Zaki M, Robaayah Z, Chan SP, Vadivale M, Lim TO. Malaysia Shape of the Nation (MySoN): a primary care based study of abdominal obesity in Malaysia. Med J Malaysia. 2010;65(Suppl A):143-9.

WHO. Obesity: preventing and managing the global epidemic. Report of a WHO Consultation. WHO Technical Report Series 894. Geneva: World Health Organization; 2000.

Hauner H, Bramlage P, Lösch C, Steinhagen-Thiessen E, Schunkert H, Wasem J, et al. Prevalence of obesity in primary care using different anthropometric measures–results of the German Metabolic and Cardiovascular Risk Project (GEMCAS). BMC Public Health. 2008;8(1):282.

Flegal KM, Kit BK, Orpana H, Graubard BI. Association of all-cause mortality with overweight and obesity using standard body mass index categories: a systematic review and meta-analysis. JAMA. 2013;309(1):71-82.

Yusuf S. Interheart Study Investigators Effect of potentially modifiable risk factors associated with myocardial infarction in 52 countries (the INTERHEART study): Lancet. 2004;364(9438):937-52.

Morrell J, Fox KA. Prevalence of abdominal obesity in primary care: the IDEA UK study. Inter J clini Prac. 2009;63(9):1301-7.

International Diabetes Federation. The IDF consensus worldwide definition of metabolic syndrome. Brussels; 2006.

Grundy SM, Cleeman JI, Daniels SR, Donato KA, Eckel RH, Franklin BA, et al. Diagnosis and management of the metabolic syndrome: an American Heart Association/National Heart, Lung, and Blood Institute Scientific Statement. Circulat. 2005;112:2735-52.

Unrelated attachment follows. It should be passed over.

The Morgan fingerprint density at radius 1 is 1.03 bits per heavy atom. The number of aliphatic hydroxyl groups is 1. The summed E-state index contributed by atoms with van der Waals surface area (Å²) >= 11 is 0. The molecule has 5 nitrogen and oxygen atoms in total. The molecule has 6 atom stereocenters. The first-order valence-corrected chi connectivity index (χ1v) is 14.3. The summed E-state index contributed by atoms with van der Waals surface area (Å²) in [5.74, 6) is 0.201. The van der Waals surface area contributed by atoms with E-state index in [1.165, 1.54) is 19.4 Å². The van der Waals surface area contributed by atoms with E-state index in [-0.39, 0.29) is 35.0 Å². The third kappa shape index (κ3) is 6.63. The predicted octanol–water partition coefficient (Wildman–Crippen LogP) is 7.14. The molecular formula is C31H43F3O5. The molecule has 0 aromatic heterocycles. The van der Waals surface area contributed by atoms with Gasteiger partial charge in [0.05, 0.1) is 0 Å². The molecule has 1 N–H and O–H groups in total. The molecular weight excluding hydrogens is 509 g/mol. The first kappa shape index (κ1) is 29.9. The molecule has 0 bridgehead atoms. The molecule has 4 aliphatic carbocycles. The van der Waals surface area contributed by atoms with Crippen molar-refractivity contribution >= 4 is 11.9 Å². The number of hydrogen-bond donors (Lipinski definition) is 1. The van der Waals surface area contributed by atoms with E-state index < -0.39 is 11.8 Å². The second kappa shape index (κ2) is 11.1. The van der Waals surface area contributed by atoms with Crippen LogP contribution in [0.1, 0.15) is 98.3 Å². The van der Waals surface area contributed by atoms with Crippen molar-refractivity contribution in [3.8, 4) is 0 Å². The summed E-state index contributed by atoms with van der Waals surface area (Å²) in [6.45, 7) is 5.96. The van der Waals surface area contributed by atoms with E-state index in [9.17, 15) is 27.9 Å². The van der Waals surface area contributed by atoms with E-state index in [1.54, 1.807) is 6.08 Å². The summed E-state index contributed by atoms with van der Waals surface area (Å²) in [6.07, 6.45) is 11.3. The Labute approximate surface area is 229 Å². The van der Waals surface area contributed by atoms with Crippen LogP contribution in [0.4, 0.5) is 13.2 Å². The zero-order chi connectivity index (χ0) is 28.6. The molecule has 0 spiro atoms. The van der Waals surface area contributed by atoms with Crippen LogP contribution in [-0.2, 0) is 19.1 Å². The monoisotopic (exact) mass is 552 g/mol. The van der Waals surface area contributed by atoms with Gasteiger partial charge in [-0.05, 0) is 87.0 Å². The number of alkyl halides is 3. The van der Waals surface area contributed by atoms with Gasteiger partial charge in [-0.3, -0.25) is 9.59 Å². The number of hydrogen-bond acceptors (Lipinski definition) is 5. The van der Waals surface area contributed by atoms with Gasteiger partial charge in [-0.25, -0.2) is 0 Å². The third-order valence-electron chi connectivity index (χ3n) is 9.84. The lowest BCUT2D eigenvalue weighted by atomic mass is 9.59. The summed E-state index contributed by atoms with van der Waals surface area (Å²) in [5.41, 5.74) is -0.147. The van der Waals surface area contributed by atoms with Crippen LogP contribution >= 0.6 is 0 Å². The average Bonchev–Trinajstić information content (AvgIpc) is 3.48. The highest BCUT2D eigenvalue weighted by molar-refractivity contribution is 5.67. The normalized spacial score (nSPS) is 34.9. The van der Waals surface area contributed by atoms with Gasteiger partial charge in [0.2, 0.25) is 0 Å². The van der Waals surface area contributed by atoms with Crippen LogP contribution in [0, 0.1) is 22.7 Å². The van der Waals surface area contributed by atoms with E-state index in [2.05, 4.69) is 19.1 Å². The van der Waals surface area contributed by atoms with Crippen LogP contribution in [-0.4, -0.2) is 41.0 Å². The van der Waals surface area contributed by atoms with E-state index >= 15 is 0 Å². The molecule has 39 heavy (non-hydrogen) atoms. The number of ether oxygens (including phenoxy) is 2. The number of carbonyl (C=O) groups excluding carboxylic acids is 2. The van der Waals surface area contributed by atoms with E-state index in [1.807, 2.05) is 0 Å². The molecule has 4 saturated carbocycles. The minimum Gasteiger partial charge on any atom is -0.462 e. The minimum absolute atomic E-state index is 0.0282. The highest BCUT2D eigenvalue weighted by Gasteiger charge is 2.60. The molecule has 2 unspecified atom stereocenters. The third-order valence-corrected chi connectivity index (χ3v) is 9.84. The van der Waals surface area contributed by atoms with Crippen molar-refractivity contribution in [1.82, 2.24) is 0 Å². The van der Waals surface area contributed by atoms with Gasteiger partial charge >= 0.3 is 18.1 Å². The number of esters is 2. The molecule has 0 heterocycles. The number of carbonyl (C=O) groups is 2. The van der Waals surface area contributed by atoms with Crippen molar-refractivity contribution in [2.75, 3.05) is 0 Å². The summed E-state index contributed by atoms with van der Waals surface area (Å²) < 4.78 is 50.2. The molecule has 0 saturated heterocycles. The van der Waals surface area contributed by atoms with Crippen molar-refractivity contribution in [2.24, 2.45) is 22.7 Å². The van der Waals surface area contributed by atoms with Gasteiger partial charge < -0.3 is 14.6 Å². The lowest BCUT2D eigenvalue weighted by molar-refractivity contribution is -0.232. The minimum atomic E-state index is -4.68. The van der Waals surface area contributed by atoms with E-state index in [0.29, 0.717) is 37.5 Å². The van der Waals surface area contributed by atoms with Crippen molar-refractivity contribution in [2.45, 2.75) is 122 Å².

World Health Organization. Waist circumference and waist-hip ratio: Report of a WHO expert consultation, Geneva; 2008.

Raju GS, Ramya N. A study of Clinico- Demographic Profile of ST elevation MI patients. MedPulse- Int Med J. 2016;3(2):159-63.

Shankar SP, Ramya N. A study on QT dispersion and thrombolytic therapy in acute myocardial infarction. Int J Cardiovascular Res. 2010;7(2).

Deepa M, Farooq S, Deepa R, Manjula D, Mohan V. Prevalence and significance of generalized and central body obesity in an urban Asian Indian population in Chennai, India. Eur J Clin Nutr. 2009;63(2):259-67.

Prasad DS, Kabir Z, Dash AK, Das BC. Abdominal obesity, an independent cardiovascular risk factor in Indian subcontinent: A clinico epidemiological evidence summary. J Cardio Dis Res. 2011;2(4):199-205.

De Schutter A, Lavie CJ, Milani RV. The impact of obesity on risk factors and prevalence and prognosis of coronary heart disease-the obesity paradox. Progress in cardiovascular diseases. 2014;56(4):401-8.

Hu J, Yang S, Zhang A, Yang P, Cao X, Li X, Goswami R, Wang Y, Luo T, Liao K, Cheng Q. Abdominal obesity is more closely associated with diabetic kidney disease than general obesity. Diabet Care. 2016;39(10):e179-80.

Wang Y, Rimm EB, Stampfer MJ, Willett WC, Hu FB. Comparison of abdominal adiposity and overall obesity in predicting risk of type 2 diabetes among men. Am J Clin Nutrit. 2005;81(3):555-63.